My previous role involved spending some time in a metalworking factory. Welding, stamping, enameling, that kind of stuff. The team in that factory was a vivid quilt of human expression–random hair colors, tattoos, you name it. But there wasn’t one person there who wasn’t absolutely excellent at their trade.

    In my experience, the more outstanding you are at your trade, the less people concern themselves with your appearance. Entry level? Maybe not so much. It might be better for him to err a little more on the conservative side.

    As Alison says, we all have a certain amount of political capital in a job. Is this where he wants to spend it?

    1. Campfire Raccoon*

      **looks at current staff**

      Pants are required, but pink hair would be a step up, really.

    2. James*

      “Drive your truck with no pants on.”

      At a Superfund site I worked on we had to institute a “pants must be worn or stay in your truck” rule for the truckers. A few guys stopped showing up. Which, if they can get work elsewhere, is fair enough–we obviously were not a good fit. I will say that some comments got made, by our manager and client. But there’s a world of difference between odd hair color and not wearing pants in the exclusion zone of a Superfund site!

  62. char*

    Re: #1, I wonder if the son’s thoughts about “discrimination” have less to do with hair dye and more to do with identity. I think the specific details of the son’s appearance may be relevant here.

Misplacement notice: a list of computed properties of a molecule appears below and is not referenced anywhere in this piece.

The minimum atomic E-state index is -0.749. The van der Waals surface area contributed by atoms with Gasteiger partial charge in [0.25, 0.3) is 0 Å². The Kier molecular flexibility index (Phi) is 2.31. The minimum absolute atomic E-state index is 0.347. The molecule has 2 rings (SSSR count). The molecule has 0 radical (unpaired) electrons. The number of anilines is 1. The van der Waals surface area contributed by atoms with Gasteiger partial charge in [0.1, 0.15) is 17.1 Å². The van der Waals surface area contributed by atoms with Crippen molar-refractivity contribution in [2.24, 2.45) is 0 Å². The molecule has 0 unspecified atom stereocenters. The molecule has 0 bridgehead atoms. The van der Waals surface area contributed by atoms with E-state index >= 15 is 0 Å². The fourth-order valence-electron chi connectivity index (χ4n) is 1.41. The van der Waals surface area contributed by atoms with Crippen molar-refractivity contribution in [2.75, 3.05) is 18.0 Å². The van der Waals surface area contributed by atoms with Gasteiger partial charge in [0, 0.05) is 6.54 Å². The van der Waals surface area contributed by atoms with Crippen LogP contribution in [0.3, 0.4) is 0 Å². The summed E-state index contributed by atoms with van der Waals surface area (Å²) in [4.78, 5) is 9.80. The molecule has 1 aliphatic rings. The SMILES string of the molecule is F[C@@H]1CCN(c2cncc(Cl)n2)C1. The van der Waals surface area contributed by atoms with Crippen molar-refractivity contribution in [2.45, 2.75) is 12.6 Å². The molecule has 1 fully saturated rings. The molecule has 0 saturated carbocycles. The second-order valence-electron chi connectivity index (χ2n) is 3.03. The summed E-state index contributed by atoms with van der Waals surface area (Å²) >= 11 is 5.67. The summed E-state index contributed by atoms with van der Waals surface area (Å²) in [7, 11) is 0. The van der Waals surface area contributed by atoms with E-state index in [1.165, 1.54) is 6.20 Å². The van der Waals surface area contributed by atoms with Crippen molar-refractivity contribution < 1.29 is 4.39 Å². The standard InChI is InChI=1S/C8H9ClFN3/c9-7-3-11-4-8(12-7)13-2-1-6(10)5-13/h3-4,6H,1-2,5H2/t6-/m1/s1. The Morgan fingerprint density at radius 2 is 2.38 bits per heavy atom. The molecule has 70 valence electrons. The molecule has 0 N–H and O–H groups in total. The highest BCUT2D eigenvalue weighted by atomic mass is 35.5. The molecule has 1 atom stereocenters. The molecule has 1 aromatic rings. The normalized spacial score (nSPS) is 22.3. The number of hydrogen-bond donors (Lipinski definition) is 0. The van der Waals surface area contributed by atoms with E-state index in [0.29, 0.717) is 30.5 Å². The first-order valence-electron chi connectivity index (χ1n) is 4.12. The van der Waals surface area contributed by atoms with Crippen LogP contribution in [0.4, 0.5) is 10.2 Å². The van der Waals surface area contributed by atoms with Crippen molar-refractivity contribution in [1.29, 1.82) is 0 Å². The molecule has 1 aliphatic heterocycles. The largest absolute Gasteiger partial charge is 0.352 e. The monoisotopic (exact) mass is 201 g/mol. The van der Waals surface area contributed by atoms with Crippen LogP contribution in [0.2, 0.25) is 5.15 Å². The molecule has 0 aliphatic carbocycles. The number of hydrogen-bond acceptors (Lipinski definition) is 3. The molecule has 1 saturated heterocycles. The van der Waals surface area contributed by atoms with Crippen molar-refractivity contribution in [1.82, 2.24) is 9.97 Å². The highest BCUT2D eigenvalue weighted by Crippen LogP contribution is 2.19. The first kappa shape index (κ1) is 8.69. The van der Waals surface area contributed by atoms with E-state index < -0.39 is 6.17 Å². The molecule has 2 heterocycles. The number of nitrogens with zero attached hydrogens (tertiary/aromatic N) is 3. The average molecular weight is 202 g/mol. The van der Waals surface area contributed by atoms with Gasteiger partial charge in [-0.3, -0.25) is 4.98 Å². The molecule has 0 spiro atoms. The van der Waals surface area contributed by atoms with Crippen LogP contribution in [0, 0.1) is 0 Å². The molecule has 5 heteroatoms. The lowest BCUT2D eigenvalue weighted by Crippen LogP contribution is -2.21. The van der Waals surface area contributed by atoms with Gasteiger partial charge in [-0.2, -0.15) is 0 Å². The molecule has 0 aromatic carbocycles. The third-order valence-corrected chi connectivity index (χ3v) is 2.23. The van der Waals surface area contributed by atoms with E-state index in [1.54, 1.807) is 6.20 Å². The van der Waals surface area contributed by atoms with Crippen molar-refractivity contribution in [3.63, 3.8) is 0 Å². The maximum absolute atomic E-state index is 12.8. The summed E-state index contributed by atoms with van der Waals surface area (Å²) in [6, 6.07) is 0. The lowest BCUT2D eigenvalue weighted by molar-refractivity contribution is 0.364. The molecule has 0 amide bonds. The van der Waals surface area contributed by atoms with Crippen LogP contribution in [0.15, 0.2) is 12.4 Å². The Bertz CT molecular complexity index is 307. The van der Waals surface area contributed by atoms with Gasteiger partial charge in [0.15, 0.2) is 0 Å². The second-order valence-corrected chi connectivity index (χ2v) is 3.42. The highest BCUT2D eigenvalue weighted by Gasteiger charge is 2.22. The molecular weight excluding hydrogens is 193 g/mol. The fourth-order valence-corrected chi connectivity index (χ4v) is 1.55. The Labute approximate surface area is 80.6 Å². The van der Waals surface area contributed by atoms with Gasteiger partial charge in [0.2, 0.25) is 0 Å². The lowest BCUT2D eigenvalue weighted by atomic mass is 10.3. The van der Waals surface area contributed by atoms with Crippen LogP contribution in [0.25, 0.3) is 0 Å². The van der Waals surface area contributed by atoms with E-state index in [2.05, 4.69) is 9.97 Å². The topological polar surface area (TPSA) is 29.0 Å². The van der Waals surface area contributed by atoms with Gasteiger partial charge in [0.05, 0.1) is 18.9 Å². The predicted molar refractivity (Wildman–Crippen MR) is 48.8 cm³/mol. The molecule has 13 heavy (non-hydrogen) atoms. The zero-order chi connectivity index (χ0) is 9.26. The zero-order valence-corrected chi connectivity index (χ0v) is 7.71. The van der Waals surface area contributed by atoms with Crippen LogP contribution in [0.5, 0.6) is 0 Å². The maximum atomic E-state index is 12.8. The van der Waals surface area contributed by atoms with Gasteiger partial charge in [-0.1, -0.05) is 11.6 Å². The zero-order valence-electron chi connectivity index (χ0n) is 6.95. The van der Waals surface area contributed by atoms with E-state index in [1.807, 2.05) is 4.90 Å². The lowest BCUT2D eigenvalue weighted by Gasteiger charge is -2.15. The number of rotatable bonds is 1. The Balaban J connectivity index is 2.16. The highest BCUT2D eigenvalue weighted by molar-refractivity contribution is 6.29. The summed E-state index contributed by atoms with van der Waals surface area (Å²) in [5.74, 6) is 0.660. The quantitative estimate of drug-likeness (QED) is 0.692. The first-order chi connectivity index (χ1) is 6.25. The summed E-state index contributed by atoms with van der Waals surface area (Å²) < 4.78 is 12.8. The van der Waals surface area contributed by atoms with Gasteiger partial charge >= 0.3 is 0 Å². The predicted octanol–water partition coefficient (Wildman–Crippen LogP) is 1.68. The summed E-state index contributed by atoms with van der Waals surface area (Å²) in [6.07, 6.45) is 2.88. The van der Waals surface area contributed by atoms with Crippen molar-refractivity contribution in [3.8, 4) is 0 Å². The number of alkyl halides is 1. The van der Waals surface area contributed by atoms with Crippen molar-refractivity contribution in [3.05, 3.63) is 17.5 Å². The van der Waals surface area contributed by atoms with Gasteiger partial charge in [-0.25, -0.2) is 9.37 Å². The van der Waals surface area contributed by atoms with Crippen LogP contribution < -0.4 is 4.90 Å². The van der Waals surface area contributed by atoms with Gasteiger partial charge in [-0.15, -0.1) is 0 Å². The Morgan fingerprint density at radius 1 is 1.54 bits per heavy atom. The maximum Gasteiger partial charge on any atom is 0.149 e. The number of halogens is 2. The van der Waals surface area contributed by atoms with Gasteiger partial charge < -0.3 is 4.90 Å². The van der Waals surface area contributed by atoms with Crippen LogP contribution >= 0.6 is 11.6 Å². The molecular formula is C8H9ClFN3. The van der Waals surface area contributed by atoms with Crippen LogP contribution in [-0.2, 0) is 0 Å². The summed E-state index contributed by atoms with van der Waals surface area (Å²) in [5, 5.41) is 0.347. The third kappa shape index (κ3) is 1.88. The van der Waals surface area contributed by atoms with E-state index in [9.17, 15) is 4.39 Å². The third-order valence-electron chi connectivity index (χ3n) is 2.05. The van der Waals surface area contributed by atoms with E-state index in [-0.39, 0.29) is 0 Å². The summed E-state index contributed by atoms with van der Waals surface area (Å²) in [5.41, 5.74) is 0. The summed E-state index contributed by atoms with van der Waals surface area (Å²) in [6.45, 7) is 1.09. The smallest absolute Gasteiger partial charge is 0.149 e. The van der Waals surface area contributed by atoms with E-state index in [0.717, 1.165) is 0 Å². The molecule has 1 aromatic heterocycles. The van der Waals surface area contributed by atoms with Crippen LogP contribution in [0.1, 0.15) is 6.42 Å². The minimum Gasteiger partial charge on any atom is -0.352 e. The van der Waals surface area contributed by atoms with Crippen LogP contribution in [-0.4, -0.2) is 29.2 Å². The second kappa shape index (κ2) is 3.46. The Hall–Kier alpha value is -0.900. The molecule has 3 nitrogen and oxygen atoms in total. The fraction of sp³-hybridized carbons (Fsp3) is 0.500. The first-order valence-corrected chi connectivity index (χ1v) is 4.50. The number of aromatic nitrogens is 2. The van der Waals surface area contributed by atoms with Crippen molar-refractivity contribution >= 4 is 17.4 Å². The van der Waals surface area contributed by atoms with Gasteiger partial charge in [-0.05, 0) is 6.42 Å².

If company policy is that employees’ hair cannot be dyed any unnatural color, that is not discrimination. But on the other hand, if this guy’s pink hair and painted nails led to a perception (rightly or wrongly) that he was queer, and he didn’t get hired for that reason, that would indeed be discrimination.

    1. Nanani*

      I was thinking the same thing. Pink hair and nail polish on a guy is perfectly normal in some subcultures regardless of orientation, but there are also sectors of society that would assume queerness and discriminate accordingly. Plus LW didn’t say one way or another if that was the case.

  63. Darth Mom*

    LW2: I had a similar situation years ago with colleagues at my current job… and one in particular would just come right in no matter what – DND sign on my door, etc. So, when I needed privacy, I put my DND sign up and I started locking my office door. Pretty sure it was that particular colleague who face-planted on my door one day… :) :) :) She never barged in after that. It took all the self control in my body not to howl laughing from inside my locked office that day! Good luck!

  64. AnotherSarah*

    I think there’s a way to look professional with pink hair and black nails–hair should be out of the face, neatly styled. Nails shouldn’t be chipped. Professional posture, eye contact, not chewing on hair in the interview, etc. I interview a lot of younger people, and style choices (including clothing, because sometimes they just don’t know) are not really a factor–how they present themselves is.